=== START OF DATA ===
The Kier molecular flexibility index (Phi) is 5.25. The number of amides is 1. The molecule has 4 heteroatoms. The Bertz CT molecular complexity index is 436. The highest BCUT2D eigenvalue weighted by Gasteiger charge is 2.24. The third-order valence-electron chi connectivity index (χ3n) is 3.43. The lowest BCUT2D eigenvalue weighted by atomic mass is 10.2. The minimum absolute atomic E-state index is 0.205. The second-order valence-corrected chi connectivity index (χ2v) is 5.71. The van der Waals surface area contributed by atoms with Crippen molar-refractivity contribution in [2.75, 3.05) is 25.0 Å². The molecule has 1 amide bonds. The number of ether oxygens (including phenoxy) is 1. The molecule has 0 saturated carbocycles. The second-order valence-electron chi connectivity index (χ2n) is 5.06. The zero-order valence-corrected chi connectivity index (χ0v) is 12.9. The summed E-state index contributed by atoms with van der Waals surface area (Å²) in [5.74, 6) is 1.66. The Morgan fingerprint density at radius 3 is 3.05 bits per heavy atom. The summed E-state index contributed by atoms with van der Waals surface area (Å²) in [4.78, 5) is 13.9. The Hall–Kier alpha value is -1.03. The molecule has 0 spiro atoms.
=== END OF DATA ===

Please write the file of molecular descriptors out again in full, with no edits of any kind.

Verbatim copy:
The Kier molecular flexibility index (Phi) is 5.25. The number of amides is 1. The molecule has 4 heteroatoms. The Bertz CT molecular complexity index is 436. The highest BCUT2D eigenvalue weighted by Gasteiger charge is 2.24. The third-order valence-electron chi connectivity index (χ3n) is 3.43. The lowest BCUT2D eigenvalue weighted by atomic mass is 10.2. The minimum absolute atomic E-state index is 0.205. The second-order valence-corrected chi connectivity index (χ2v) is 5.71. The van der Waals surface area contributed by atoms with Crippen molar-refractivity contribution in [2.75, 3.05) is 25.0 Å². The molecule has 1 amide bonds. The number of ether oxygens (including phenoxy) is 1. The molecule has 0 saturated carbocycles. The second-order valence-electron chi connectivity index (χ2n) is 5.06. The zero-order valence-corrected chi connectivity index (χ0v) is 12.9. The summed E-state index contributed by atoms with van der Waals surface area (Å²) in [5.74, 6) is 1.66. The Morgan fingerprint density at radius 3 is 3.05 bits per heavy atom. The summed E-state index contributed by atoms with van der Waals surface area (Å²) in [4.78, 5) is 13.9. The Hall–Kier alpha value is -1.03. The molecule has 0 spiro atoms.